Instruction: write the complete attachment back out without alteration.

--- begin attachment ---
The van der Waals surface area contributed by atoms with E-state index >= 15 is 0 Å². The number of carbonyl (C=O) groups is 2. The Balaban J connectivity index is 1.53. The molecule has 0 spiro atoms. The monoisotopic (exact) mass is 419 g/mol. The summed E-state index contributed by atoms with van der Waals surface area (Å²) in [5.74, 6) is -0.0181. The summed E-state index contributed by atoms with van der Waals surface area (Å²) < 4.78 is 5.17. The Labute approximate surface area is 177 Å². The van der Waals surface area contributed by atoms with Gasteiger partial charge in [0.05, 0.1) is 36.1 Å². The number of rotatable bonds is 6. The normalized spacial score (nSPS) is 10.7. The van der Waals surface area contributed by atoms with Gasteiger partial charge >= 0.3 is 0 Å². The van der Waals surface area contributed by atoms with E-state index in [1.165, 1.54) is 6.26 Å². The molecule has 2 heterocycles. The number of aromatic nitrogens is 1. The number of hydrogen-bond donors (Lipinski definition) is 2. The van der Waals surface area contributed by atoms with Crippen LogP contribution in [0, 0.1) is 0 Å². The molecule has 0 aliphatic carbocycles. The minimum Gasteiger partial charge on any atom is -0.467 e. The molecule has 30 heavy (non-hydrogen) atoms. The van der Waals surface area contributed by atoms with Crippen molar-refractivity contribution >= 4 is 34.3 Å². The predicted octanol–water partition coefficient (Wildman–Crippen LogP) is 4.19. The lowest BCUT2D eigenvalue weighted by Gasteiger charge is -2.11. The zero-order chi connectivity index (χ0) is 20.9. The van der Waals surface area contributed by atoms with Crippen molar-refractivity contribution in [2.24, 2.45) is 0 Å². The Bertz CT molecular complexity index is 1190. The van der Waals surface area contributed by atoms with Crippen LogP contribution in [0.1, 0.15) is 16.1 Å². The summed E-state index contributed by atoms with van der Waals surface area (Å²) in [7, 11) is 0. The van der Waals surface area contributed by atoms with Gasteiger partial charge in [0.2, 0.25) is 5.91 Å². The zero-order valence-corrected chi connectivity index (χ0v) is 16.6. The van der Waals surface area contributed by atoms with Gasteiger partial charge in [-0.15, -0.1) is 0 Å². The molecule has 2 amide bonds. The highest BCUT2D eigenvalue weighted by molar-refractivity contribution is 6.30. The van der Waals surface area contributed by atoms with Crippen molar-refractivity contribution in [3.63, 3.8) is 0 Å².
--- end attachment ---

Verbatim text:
The van der Waals surface area contributed by atoms with E-state index >= 15 is 0 Å². The number of carbonyl (C=O) groups is 2. The Balaban J connectivity index is 1.53. The molecule has 0 spiro atoms. The monoisotopic (exact) mass is 419 g/mol. The summed E-state index contributed by atoms with van der Waals surface area (Å²) in [5.74, 6) is -0.0181. The summed E-state index contributed by atoms with van der Waals surface area (Å²) < 4.78 is 5.17. The Labute approximate surface area is 177 Å². The van der Waals surface area contributed by atoms with Gasteiger partial charge in [0.05, 0.1) is 36.1 Å². The number of rotatable bonds is 6. The normalized spacial score (nSPS) is 10.7. The van der Waals surface area contributed by atoms with Gasteiger partial charge >= 0.3 is 0 Å². The van der Waals surface area contributed by atoms with E-state index in [1.165, 1.54) is 6.26 Å². The molecule has 2 heterocycles. The number of aromatic nitrogens is 1. The number of hydrogen-bond donors (Lipinski definition) is 2. The van der Waals surface area contributed by atoms with Crippen LogP contribution in [0, 0.1) is 0 Å². The molecule has 0 aliphatic carbocycles. The minimum Gasteiger partial charge on any atom is -0.467 e. The molecule has 30 heavy (non-hydrogen) atoms. The van der Waals surface area contributed by atoms with Crippen molar-refractivity contribution >= 4 is 34.3 Å². The predicted octanol–water partition coefficient (Wildman–Crippen LogP) is 4.19. The lowest BCUT2D eigenvalue weighted by Gasteiger charge is -2.11. The zero-order chi connectivity index (χ0) is 20.9. The van der Waals surface area contributed by atoms with Crippen molar-refractivity contribution in [2.24, 2.45) is 0 Å². The Bertz CT molecular complexity index is 1190. The van der Waals surface area contributed by atoms with Crippen LogP contribution in [0.1, 0.15) is 16.1 Å². The summed E-state index contributed by atoms with van der Waals surface area (Å²) in [7, 11) is 0. The van der Waals surface area contributed by atoms with Gasteiger partial charge in [0.2, 0.25) is 5.91 Å². The zero-order valence-corrected chi connectivity index (χ0v) is 16.6. The van der Waals surface area contributed by atoms with Gasteiger partial charge in [-0.15, -0.1) is 0 Å². The molecule has 2 amide bonds. The highest BCUT2D eigenvalue weighted by molar-refractivity contribution is 6.30. The van der Waals surface area contributed by atoms with Crippen molar-refractivity contribution in [3.63, 3.8) is 0 Å².